10 minutes with… Dr Lauren Fonteyn.

Posted on July 2, 2018 by



After what seemed like an eternity, Manchet is back with another ’10 minutes with’-interview. And only just in time – because the staff member featured today will be leaving LEL for another department closer to what she calls home. Dr Lauren Fonteyn, a Belgian chocolate-, frites-, and beer-enthusiast, completed her PhD at the University of Leuven and immediately afterwards moved to manchester to work as a lecturer in the history of English at LEL. While Lauren had never been to Manchester before, she fell head over heels with the city and its quirks. So while she might be moving to the university of Leiden in August 2018, we can be sure she’ll be back to visit before we even realised she’d left.

Manchet: As what kind of linguist would you describe yourself?

Lauren: A functionalist, a cognitivist linguist if I have to be specific, with a thorough interest in diachrony.

As a linguist I ‘grew up’ loving small scale, theoretical, qualitative work — and I still consider that to be a large part of what I do — but I started mixing in increasingly large corpora and quantitative analyses.

Manchet: Why does linguistics matter?

Lauren: It matters for all the reasons mentioned in the other 10-minute interviews. It’s also mad interesting because of its interdisciplinary value. So many subjects and fields have, in some way, a language component to them, whether that be the obvious ones like literary studies (‘to fully appreciate the beauty of Anglo-Saxon poetry we need to understand Anglo-Saxon’) or social sciences (‘community C identifies through language features X and Y’), more abstract questions in psychology (like ‘can we use language as a window into the human mind’), or even very applied topics (like ‘how can we maximise efficiency of doctor-patient conversations?’, or ‘who is the most likely author of this anonymous threatening e-mail?’). I realise this might sound cheesy, but before I started my PhD I actually never understood why anyone would wonder about why it matters – it always seemed so obvious that it does.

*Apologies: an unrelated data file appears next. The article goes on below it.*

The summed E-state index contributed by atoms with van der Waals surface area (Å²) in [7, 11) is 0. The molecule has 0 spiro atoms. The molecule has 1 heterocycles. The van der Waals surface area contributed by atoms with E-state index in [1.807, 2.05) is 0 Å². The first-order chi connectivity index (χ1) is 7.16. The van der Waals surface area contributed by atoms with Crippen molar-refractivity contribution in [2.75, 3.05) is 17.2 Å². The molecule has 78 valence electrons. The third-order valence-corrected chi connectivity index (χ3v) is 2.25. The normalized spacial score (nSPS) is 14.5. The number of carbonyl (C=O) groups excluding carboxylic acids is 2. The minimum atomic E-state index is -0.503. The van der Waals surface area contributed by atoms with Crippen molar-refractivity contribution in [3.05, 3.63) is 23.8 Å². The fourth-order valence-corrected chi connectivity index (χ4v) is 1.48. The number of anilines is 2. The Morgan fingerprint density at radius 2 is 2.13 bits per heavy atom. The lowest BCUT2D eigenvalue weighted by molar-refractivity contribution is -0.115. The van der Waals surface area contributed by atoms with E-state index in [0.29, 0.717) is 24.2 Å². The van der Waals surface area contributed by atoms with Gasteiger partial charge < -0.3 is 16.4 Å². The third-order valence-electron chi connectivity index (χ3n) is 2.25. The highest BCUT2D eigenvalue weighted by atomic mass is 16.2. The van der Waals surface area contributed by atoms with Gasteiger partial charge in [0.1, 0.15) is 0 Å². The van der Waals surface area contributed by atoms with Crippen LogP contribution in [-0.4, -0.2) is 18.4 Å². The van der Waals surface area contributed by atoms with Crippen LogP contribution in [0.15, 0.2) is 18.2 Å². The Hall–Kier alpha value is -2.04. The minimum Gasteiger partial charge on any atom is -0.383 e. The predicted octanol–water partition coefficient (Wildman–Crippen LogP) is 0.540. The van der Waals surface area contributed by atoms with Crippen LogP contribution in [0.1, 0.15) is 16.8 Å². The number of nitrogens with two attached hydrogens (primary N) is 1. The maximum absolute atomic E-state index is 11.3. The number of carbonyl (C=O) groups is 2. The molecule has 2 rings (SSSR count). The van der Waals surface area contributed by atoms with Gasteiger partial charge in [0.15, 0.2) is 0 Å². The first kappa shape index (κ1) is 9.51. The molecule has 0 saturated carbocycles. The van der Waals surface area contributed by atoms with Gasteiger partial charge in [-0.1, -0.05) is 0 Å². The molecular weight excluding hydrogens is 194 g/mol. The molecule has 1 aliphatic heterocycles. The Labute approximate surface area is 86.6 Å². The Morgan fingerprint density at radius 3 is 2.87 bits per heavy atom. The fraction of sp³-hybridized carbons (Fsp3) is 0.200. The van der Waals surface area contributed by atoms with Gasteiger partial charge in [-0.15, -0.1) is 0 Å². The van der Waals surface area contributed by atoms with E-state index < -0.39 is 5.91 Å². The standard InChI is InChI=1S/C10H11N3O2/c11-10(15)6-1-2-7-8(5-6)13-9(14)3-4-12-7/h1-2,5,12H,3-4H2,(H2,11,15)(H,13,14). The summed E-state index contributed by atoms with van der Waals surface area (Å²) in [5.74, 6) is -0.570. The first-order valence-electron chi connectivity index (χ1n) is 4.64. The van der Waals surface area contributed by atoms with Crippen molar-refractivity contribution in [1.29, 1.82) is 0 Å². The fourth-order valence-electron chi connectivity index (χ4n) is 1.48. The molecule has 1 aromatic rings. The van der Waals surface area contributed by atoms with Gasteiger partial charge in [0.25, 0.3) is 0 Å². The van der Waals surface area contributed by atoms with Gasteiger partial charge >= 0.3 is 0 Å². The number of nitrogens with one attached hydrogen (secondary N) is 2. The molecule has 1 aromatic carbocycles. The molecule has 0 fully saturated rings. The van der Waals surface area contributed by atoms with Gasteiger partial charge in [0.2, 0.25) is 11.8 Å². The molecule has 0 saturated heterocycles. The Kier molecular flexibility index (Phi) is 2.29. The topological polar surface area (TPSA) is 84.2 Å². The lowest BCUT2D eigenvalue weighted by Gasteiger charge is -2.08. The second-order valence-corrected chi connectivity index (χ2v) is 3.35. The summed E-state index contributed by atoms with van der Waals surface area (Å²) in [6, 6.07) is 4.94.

M: If you weren’t a linguist, what would you be doing?

L: I studied arts and architecture in secondary school, so realistically, I’d probably be doing something along those lines. I was quite good at physics and maths, and present-day me often regrets not studying computer science, but those subjects really didn’t appeal to teenage Lauren.

In an alternate universe where one could just invent any job, I’d probably do something that involves having lots of pets and sitting in warm comfortable baths of all sorts.

M: Exactly how good are you at scrabble?

L: I only ever play scrabble in Dutch, always with absolute vocabulary wizards. One time I think I managed to end second-to-last instead of last. Studying English for 10 years (and living in England for 2) has really done a number on me.

M: Have you ever had a conversation with anyone thinking they were someone else?

L: Once at a conference I told someone how impressed I was with the fact that he was such a legend in the field. Of course: same last name, but completely different guy. He took the compliment and happily rolled with it, though – I only realised what happened after googling a picture of the actual person I had in mind a few hours later.

A colleague told me a similar story about how he had a – impressively long – conversation with Ronald Langacker thinking it was Robert Longacre. Still makes me laugh. That definitely could have been me.

M: What the most fun thing to do in Manchester?

L: Everything. This place is ‘mint’.

M: Describe the LEL Department using 3 words (of any language)

L: Miss them already

M: Would you rather be able to remember everything you read (assuming that you can’t already, har har) or be able to talk to animals?

L: THE FIRST. NEVER THE SECOND.

 

Since Lauren’s leaving, this is where Manchet would normally take the opportunity to write how dearly she’ll be missed. However, in this instance I’d rather take the opportunity to switch to the first person here at the very end and say that I will so, so dearly miss all my colleagues at LEL. It has been my honour to have worked with them. And I will miss all of you too, Manchet audience. Until we meet again!

 

(Featured image: drawing of Lauren Fonteyn by Lauren Fonteyn)
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